The Heartbleed vulnerability focused on a human coding error within the OpenSSL encryption library, and which highlighted that it is humans who often cause most of the serious security vulnerability. Often these vulnerabilities can be traced to poor software development methods or practices. For example, the Adobe hack which exposed nearly 150 million passwords, had several pointers to poor security practice, including the fact that users could select extremely weak passwords, and which could be easily cracked. Another standard process which Adobe missed was to add salt to the encrypted version of the password. This method of salting makes it much more difficult to crack passwords on a database, even when weak passwords have been used. n the Adobe Hack there were nearly 2 million users selected “123456” as their password, and once one password is cracked, every single other one with the same password is also cracked (note: a salted system does not reveal others which have the same source password).

One of the easiest methods to steal data from an intruder, and will often result in a success is to use either XSS (Cross-site scripting) or SQL Injection. With XSS, the intruder forces some script into the page to make it act incorrectly, and with SQL the page sends through an SQL command to the database, and which can reveal its content. If the developer does not check their code, or if they do not undertake a penetration test, the Web site can be a risk.

Conclusions

Computer Security is becoming the new darling industry, especially as data is becoming one of the key assets for organisations. There’s value in the data, and if there’s value, there will be people out there trying to get it, and create their own business model in use it. Like it, or not, we are all being monitored on the Internet, as companies want to find out everything about us.Just look at your Web browsing, where something you should a bit of interest on Amazon, actually starts to propogate itself through into other Web sites that you access. Everytime a company monitors you, your data is stored someone, and the cookie on your machine is only a touch point for this tracking.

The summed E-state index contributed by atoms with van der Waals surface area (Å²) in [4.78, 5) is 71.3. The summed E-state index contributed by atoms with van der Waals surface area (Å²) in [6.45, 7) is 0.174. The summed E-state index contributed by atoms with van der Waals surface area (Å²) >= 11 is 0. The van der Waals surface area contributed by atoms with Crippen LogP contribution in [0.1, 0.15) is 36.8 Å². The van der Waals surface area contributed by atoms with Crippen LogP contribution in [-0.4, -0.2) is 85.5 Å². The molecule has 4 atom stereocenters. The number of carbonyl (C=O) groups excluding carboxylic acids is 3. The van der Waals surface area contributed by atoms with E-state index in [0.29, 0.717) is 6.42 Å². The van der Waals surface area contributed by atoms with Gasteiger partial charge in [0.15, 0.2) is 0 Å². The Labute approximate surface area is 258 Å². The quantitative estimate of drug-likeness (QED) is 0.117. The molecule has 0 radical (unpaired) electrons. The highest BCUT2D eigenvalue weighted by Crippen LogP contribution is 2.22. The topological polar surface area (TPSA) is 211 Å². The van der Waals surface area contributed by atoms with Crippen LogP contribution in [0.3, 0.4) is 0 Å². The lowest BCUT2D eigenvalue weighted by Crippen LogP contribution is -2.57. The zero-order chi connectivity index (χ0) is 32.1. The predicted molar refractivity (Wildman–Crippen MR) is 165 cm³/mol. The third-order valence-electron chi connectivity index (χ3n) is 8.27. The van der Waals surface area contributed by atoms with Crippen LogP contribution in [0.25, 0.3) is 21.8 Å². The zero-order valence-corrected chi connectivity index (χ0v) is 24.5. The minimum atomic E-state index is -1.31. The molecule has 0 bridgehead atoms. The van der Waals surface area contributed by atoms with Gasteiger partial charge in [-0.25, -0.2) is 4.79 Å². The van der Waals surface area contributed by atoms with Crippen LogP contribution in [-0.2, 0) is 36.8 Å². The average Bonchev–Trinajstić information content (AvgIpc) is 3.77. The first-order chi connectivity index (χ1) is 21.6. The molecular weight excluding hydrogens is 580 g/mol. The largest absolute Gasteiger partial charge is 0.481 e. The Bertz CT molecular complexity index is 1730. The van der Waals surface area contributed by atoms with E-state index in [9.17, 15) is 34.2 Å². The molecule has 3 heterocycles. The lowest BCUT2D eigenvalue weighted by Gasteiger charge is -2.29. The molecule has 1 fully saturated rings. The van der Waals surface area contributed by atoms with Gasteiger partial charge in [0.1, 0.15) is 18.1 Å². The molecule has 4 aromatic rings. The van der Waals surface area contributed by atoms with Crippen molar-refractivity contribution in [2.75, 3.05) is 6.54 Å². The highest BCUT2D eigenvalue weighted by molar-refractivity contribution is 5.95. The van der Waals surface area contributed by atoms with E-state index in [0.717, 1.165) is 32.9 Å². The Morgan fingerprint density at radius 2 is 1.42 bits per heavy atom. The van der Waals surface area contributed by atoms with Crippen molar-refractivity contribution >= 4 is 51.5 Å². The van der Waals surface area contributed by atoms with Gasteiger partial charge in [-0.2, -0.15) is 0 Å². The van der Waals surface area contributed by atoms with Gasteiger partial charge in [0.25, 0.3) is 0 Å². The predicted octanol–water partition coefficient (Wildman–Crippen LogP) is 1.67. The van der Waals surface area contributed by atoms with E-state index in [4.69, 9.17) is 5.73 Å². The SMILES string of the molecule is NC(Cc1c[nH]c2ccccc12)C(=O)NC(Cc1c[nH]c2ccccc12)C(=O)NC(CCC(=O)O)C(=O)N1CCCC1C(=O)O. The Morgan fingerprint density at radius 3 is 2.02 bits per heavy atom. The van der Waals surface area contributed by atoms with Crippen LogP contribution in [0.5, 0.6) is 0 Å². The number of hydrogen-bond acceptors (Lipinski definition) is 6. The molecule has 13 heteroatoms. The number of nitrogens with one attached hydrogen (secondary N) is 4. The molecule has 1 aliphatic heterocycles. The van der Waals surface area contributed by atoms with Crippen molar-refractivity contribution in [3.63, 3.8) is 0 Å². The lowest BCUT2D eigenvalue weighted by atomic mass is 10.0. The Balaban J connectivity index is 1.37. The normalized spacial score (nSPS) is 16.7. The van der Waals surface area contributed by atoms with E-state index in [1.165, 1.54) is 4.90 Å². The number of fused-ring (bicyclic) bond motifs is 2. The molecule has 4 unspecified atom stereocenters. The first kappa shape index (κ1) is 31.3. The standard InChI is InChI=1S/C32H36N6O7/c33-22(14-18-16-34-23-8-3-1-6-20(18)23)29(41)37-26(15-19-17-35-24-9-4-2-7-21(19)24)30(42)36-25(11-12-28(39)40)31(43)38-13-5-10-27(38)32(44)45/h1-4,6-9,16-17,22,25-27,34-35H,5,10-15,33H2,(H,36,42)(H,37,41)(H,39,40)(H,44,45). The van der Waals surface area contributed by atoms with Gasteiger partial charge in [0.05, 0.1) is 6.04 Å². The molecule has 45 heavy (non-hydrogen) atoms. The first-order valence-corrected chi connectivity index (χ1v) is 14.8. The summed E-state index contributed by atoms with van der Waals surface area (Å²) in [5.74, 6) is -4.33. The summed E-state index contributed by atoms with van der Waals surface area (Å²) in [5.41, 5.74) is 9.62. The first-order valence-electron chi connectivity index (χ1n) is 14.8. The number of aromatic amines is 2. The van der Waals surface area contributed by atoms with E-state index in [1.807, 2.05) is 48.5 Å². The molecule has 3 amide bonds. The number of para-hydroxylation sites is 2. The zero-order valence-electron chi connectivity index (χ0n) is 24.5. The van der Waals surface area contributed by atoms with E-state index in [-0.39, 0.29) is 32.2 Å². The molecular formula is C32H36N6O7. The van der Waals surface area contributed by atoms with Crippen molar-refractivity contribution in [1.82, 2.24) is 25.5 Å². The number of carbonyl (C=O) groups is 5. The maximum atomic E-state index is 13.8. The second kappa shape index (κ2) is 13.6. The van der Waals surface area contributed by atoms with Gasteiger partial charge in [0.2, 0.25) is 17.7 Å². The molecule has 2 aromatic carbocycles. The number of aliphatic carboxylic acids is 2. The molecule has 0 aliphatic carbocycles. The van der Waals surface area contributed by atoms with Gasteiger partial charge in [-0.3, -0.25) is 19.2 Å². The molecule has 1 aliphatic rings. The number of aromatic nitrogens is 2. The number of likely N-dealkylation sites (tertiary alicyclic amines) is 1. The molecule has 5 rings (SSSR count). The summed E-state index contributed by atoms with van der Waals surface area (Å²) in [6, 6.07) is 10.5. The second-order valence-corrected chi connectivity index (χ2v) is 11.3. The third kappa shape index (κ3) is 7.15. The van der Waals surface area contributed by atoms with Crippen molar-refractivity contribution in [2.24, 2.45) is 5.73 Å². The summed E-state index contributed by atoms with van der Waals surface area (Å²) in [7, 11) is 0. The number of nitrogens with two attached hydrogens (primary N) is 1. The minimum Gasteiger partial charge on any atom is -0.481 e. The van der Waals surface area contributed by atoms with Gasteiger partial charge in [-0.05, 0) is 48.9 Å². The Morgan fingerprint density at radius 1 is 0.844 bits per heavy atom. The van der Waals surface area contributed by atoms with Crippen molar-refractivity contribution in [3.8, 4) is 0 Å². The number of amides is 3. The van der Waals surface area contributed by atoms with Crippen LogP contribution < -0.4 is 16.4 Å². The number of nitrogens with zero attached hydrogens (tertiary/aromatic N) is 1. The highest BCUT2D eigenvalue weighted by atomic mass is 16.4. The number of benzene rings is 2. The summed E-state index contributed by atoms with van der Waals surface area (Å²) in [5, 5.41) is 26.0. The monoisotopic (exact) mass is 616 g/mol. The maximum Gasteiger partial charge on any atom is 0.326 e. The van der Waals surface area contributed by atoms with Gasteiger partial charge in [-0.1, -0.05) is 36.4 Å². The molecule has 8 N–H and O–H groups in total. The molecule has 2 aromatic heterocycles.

Intruders can then build business models at scale, and use agents, running at fractions of a dollar in costs, in the Cloud to act as the paid data gathers, creating the profit models that could never have been conceived before the Information Age. At one time gangs would employ spies to go and photograph or steal documents, now it’s a little agent running in the Cloud, who becomes alive when an innocent person’s machine has been infected, or an instance spun-op in the Cloud for a short time and then gone. The trials to the controller are almost impossible to find, especially if they have used the Tor network for their access to the harvested data. As the potentials for this increase by the day, and the access to tools becomes so easy, so there are a whole lot of companies, small and large, gaining excellent business models. The one benefit for companies, though, is that the investment in security monitoring infrastructures, can actually payback many times over, as it becomes the key analytic engine for the company, providing real-time information on its operation.